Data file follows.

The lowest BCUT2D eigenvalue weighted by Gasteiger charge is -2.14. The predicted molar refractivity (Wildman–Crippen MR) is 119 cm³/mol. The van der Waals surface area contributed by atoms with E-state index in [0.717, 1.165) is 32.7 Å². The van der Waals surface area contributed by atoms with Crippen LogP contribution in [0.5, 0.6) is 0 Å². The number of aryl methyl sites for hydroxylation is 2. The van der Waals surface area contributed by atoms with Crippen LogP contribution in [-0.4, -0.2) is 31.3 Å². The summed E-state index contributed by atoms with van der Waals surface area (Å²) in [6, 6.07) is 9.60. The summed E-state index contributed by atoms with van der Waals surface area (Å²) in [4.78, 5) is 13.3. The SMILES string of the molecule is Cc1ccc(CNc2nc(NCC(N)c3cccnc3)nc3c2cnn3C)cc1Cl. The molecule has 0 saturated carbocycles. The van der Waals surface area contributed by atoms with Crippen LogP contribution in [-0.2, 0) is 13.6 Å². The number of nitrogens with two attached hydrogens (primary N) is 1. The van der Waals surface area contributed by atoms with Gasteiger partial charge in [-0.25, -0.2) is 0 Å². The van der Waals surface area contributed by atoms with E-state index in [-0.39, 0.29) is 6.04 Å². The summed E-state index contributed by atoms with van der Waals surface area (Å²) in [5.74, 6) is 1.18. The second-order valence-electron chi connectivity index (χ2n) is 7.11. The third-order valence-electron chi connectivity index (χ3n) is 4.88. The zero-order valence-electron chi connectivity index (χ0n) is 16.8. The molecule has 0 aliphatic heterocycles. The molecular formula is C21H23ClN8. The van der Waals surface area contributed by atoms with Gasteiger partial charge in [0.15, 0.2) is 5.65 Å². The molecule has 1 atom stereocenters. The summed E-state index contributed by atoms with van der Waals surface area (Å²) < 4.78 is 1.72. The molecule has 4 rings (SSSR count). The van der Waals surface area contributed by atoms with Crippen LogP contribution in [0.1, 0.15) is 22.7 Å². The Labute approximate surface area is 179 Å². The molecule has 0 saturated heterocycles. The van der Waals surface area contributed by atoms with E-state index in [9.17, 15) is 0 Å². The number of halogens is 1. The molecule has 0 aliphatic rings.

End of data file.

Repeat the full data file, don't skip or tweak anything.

The lowest BCUT2D eigenvalue weighted by Gasteiger charge is -2.14. The predicted molar refractivity (Wildman–Crippen MR) is 119 cm³/mol. The van der Waals surface area contributed by atoms with E-state index in [0.717, 1.165) is 32.7 Å². The van der Waals surface area contributed by atoms with Crippen LogP contribution in [0.5, 0.6) is 0 Å². The number of aryl methyl sites for hydroxylation is 2. The van der Waals surface area contributed by atoms with Crippen LogP contribution in [-0.4, -0.2) is 31.3 Å². The summed E-state index contributed by atoms with van der Waals surface area (Å²) in [6, 6.07) is 9.60. The summed E-state index contributed by atoms with van der Waals surface area (Å²) in [4.78, 5) is 13.3. The SMILES string of the molecule is Cc1ccc(CNc2nc(NCC(N)c3cccnc3)nc3c2cnn3C)cc1Cl. The molecule has 0 saturated carbocycles. The van der Waals surface area contributed by atoms with Crippen LogP contribution in [-0.2, 0) is 13.6 Å². The number of nitrogens with two attached hydrogens (primary N) is 1. The van der Waals surface area contributed by atoms with Gasteiger partial charge in [-0.25, -0.2) is 0 Å². The van der Waals surface area contributed by atoms with E-state index in [-0.39, 0.29) is 6.04 Å². The summed E-state index contributed by atoms with van der Waals surface area (Å²) in [5.74, 6) is 1.18. The second-order valence-electron chi connectivity index (χ2n) is 7.11. The third-order valence-electron chi connectivity index (χ3n) is 4.88. The zero-order valence-electron chi connectivity index (χ0n) is 16.8. The molecule has 0 aliphatic heterocycles. The molecular formula is C21H23ClN8. The van der Waals surface area contributed by atoms with Gasteiger partial charge in [0.15, 0.2) is 5.65 Å². The molecule has 1 atom stereocenters. The summed E-state index contributed by atoms with van der Waals surface area (Å²) < 4.78 is 1.72. The molecule has 4 rings (SSSR count). The van der Waals surface area contributed by atoms with Crippen LogP contribution in [0.1, 0.15) is 22.7 Å². The Labute approximate surface area is 179 Å². The molecule has 0 saturated heterocycles. The van der Waals surface area contributed by atoms with E-state index in [9.17, 15) is 0 Å². The number of halogens is 1. The molecule has 0 aliphatic rings.